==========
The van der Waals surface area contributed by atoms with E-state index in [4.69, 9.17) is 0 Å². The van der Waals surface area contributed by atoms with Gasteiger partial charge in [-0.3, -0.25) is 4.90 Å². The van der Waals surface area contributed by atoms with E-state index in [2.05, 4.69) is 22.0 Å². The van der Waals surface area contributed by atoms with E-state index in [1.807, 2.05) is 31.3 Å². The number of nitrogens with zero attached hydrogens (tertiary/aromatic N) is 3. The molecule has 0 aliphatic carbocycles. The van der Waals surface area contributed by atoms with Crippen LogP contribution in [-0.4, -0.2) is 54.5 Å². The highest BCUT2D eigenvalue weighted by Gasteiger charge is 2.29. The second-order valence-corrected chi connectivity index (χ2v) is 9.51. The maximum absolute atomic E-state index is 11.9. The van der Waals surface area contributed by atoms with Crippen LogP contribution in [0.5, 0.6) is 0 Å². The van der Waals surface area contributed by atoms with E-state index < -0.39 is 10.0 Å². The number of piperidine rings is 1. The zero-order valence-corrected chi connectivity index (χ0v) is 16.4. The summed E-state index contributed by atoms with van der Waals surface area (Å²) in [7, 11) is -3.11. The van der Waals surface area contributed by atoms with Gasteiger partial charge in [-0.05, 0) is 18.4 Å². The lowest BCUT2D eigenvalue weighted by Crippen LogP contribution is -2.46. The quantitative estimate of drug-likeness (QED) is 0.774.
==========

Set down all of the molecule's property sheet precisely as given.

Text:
The van der Waals surface area contributed by atoms with E-state index in [4.69, 9.17) is 0 Å². The van der Waals surface area contributed by atoms with Gasteiger partial charge in [-0.3, -0.25) is 4.90 Å². The van der Waals surface area contributed by atoms with E-state index in [2.05, 4.69) is 22.0 Å². The van der Waals surface area contributed by atoms with E-state index in [1.807, 2.05) is 31.3 Å². The number of nitrogens with zero attached hydrogens (tertiary/aromatic N) is 3. The molecule has 0 aliphatic carbocycles. The van der Waals surface area contributed by atoms with Crippen LogP contribution in [-0.4, -0.2) is 54.5 Å². The highest BCUT2D eigenvalue weighted by Gasteiger charge is 2.29. The second-order valence-corrected chi connectivity index (χ2v) is 9.51. The maximum absolute atomic E-state index is 11.9. The van der Waals surface area contributed by atoms with Crippen LogP contribution in [0.5, 0.6) is 0 Å². The van der Waals surface area contributed by atoms with E-state index < -0.39 is 10.0 Å². The number of piperidine rings is 1. The zero-order valence-corrected chi connectivity index (χ0v) is 16.4. The summed E-state index contributed by atoms with van der Waals surface area (Å²) in [7, 11) is -3.11. The van der Waals surface area contributed by atoms with Gasteiger partial charge in [-0.05, 0) is 18.4 Å². The lowest BCUT2D eigenvalue weighted by Crippen LogP contribution is -2.46. The quantitative estimate of drug-likeness (QED) is 0.774.